If you own a property do whatever you can to hold on to it as long as you can. If you have to sell, its vital to price your home correctly.
Although no one is absolutely certain what's going to happen now that the country has been downgraded to junk status by two of the world’s leading credit agencies, it's pretty obvious that things are going to change - and not necessarily for the better. The rand continues to fall against the dollar and unfortunately, this means we are all going to be in for a rough ride. Interest rates have to increase, food prices are going to go up and life is going to become more difficult for everyone.
Numerous articles have been written warning against ‘panic selling’. The long and short of it is, don’t sell in a rush and more importantly, don't try and recoup money to cover your debts by overpricing your home. If it wasn't important before, it has now become absolutely vital to price your home correctly before it goes on the market. Forget building in a buffer so you can negotiate the eventual selling price, forget testing the market and seeing if there are any takers at a higher price and don't assume that a buyer is going to be willing to pay an inflated price simply because you want to get out of debt.
This particular situation requires a cool head and logical thinking. Sellers need to weigh up the pros and cons and think of the long term impact as opposed to the short term gains. Life may be good in the immediate aftermath of selling a home. You may be able to pay off some if not all of your debt and live comfortably, but it's unlikely (unless you are very strong willed and work according to a strict budget) that this will last indefinitely. Remember, if you are planning to lease a property, rents will also increase as interest rates go up. What we are trying to say is hang onto your property for as long as possible.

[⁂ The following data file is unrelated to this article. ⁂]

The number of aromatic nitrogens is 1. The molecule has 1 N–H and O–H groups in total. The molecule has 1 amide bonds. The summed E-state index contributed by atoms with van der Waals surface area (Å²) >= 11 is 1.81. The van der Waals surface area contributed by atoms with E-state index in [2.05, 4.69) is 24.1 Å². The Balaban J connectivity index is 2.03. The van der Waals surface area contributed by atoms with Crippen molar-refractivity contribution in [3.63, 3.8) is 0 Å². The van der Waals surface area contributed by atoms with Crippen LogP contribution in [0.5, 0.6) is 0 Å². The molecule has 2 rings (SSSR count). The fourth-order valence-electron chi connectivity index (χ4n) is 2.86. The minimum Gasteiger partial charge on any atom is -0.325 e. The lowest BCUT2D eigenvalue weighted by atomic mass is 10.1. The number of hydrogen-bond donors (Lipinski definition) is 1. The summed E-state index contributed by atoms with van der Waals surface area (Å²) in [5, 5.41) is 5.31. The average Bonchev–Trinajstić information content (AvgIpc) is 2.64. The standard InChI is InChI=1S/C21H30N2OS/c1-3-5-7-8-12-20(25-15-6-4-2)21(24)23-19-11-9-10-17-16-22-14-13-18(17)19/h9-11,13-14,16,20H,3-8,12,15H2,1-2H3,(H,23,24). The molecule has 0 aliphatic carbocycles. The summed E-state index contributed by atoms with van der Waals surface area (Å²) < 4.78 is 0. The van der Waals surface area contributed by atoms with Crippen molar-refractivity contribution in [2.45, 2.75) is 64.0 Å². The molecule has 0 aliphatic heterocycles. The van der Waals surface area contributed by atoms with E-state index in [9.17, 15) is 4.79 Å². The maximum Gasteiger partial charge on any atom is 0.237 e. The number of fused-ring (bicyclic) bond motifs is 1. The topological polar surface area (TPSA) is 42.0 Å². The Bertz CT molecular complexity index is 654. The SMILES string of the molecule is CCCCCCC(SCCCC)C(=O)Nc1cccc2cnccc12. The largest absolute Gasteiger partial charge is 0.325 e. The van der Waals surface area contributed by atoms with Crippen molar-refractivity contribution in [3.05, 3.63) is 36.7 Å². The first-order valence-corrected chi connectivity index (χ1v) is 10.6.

Sell the car and downgrade to a more affordable option if necessary, cut back on entertainment and food costs (make a dent in your grocery bill by growing your own vegetables) re-evaluate your insurance and health needs and downgrade if possible - basically do everything in your power to protect your biggest investment, namely your home.
If there comes a time when it becomes apparent that you simply can't afford the bond repayments, speak to the bank about extending the loan period, thus reducing the monthly repayment. If that's not an option and you have to sell, make sure you price the property realistically. Call on different estate agents to give you a valuation (we recommend basing the selling price on the average of at least three opinions). Ask how the agent arrived at the recommended figure and why they would advise you to sell for that amount. Remove all emotion from the equation and focus your attention on selling in the shortest time possible.
We are in for a bumpy ride and whether you choose to hang on and make the best of a tenuous situation or buckle up and strap in for the duration, most of us are going to have to change the way we live. Make sure you get your priorities straight by holding on to your biggest and most valuable asset – your home – for as long as you possibly can.